Aside from the practicalities, we enjoyed talking to the couple, our first sit down conversation in weeks and only the third or fourth since we arrived in early April. We had spoked with an Irish couple back in Amersfoort, who were very helpful with regards to vaccinations. We learned that our current neighbors’ boat came from Florida, shipped to Netherlands by the previous owner. This is a very expensive proposition. They added double pane windows, also very pricey, and removed the air conditioning. They leave their boat in Friesland every other year, in Antwerp the other for out of the water maintenance. We talked about a variety of other topics, with comments and concerns not out of the ordinary except they refuse to frequent a bar or restaurant in Brussels where they speak only French, the main language of Brussels. We were under the impression that because the capitol is in Flanders that Flemish would be the predominant language. This led to the a discussion of Dutch versus Flemish, we learned that the primary difference is in the pronunciation.

Oudewater was our next stop. It is another charming small town and a very old one. Now in the province of Utrecht again after a 700+ year hiatus, it has been around at least since 1265. There are 300 plus historic buildings, as well as nearly 230 municipal and national monuments, extraordinary for a town of this size. This wealth of architecture came from the hemp industry. The inhabitants came to be called ‘Geelbuiken,’ (Yellow Belly) from the stain the hemp made on their work clothes.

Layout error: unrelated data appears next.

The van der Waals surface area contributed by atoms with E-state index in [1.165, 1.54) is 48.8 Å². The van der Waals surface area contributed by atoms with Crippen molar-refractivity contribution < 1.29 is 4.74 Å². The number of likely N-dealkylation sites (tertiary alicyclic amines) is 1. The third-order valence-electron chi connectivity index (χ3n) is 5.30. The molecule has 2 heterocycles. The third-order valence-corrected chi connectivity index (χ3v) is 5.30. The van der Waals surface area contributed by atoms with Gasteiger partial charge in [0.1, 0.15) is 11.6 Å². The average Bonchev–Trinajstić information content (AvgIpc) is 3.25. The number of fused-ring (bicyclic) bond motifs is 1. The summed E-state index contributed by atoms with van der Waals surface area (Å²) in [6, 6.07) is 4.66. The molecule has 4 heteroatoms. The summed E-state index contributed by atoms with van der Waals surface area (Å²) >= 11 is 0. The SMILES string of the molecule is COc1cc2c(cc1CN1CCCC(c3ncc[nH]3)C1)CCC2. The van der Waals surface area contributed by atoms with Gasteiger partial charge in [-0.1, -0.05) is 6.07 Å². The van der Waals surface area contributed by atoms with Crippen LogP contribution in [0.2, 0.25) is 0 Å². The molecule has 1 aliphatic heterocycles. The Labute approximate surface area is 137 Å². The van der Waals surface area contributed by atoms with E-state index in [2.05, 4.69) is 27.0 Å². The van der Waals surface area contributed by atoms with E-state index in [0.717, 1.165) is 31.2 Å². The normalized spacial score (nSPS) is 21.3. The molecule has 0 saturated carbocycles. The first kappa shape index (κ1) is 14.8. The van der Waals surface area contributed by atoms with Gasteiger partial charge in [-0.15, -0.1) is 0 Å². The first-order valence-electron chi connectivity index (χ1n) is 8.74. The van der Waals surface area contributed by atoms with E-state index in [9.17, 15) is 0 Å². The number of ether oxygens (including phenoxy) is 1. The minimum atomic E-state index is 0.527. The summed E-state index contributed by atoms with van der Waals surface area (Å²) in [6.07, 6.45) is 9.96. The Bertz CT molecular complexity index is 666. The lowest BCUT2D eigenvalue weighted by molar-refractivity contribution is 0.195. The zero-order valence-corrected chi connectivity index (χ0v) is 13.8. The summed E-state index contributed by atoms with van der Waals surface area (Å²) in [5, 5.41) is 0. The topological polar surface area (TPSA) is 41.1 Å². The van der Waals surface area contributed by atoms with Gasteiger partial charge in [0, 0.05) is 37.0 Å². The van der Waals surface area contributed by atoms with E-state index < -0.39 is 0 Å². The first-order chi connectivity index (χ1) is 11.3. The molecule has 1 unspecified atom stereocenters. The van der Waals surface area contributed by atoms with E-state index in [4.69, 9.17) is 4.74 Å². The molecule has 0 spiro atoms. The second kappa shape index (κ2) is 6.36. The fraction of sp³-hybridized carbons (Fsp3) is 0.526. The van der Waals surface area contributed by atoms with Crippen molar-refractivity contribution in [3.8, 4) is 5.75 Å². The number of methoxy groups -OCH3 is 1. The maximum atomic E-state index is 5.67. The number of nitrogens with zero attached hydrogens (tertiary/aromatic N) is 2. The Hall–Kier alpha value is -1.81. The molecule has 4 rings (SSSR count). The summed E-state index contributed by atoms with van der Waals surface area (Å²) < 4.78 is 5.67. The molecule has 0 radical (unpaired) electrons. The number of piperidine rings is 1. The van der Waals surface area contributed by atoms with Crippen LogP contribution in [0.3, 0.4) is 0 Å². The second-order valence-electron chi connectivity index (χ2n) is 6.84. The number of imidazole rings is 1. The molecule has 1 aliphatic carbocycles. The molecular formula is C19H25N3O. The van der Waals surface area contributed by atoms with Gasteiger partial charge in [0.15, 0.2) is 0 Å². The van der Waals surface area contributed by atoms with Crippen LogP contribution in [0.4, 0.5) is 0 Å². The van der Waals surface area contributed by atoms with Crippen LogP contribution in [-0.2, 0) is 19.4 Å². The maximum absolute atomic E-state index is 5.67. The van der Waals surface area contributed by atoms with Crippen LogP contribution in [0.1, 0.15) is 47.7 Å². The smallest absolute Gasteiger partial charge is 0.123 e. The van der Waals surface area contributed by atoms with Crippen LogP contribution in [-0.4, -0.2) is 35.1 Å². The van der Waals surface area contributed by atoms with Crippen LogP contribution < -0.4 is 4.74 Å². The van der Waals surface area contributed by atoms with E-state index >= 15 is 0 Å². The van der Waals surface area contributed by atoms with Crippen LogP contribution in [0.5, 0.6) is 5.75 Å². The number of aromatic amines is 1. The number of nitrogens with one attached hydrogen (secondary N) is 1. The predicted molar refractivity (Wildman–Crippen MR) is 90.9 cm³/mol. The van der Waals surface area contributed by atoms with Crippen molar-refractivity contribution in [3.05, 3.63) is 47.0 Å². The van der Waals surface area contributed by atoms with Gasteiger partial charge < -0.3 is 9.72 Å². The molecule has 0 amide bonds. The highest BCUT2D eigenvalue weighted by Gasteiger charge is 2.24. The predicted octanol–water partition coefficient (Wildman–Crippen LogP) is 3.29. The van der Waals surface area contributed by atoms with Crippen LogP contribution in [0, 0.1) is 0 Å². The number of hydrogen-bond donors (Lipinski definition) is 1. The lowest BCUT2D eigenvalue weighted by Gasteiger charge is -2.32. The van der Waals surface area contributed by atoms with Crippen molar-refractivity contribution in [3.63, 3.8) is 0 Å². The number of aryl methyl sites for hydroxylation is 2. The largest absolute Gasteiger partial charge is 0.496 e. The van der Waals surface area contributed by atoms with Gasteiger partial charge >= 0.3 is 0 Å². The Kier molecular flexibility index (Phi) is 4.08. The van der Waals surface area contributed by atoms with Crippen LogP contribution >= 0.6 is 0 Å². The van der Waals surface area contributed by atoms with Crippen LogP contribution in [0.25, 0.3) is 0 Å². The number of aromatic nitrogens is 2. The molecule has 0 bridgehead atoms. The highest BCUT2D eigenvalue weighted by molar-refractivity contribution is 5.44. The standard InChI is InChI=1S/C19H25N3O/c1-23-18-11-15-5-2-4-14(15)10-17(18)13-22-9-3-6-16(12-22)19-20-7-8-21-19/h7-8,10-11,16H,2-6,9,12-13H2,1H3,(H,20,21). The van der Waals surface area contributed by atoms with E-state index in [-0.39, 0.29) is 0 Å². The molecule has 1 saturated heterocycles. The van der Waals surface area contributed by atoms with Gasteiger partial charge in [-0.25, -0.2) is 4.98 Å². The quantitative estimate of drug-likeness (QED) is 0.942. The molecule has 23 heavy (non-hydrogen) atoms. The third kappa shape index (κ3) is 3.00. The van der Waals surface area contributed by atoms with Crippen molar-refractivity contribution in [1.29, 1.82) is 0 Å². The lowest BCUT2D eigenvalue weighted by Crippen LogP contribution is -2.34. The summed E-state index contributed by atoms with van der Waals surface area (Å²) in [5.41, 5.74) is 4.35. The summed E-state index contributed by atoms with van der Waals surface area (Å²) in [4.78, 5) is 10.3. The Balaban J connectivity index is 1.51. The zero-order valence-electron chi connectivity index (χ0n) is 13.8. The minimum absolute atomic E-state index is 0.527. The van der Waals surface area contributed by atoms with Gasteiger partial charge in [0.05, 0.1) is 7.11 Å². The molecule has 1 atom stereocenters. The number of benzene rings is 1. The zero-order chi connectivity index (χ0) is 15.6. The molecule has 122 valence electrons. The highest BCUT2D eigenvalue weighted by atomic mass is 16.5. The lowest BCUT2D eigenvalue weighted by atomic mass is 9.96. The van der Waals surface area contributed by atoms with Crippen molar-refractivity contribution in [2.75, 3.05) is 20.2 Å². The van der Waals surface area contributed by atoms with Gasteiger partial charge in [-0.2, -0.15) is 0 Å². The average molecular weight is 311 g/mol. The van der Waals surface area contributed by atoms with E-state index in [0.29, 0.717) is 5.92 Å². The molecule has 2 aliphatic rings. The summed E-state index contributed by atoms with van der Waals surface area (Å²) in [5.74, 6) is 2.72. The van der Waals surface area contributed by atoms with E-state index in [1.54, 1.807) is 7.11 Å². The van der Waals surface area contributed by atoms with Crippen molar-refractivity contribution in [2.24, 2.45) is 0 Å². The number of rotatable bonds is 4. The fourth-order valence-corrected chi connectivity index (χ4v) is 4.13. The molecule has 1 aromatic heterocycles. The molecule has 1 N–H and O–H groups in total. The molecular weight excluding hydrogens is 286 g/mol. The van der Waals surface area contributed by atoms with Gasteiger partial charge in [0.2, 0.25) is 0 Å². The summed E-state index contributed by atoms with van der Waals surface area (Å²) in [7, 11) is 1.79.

One of the many fine examples of Dutch Golden Age architacture

Oudewater was represented in the First Free State Assembly in Dordrecht in 1572. We visited the museum in Dordrecht dedicated to this event, at which they planned the break from Spain and where the House of Orange was established. The Spanish retaliated against the city by killing all but a handful of the inhabitants, an event still commemorated annually. The city was seriously damaged by fire as a result of the siege. Much of the historic city center dates from the reconstruction made possible by the hemp industry, the Dutch East India Company being a major customer. By the beginning of the 20th century, with the decline of the hemp industry over the past several centuries, many buildings were in dire condition, repaired and renovated since then, leaving us with this fine example of a 17th century town.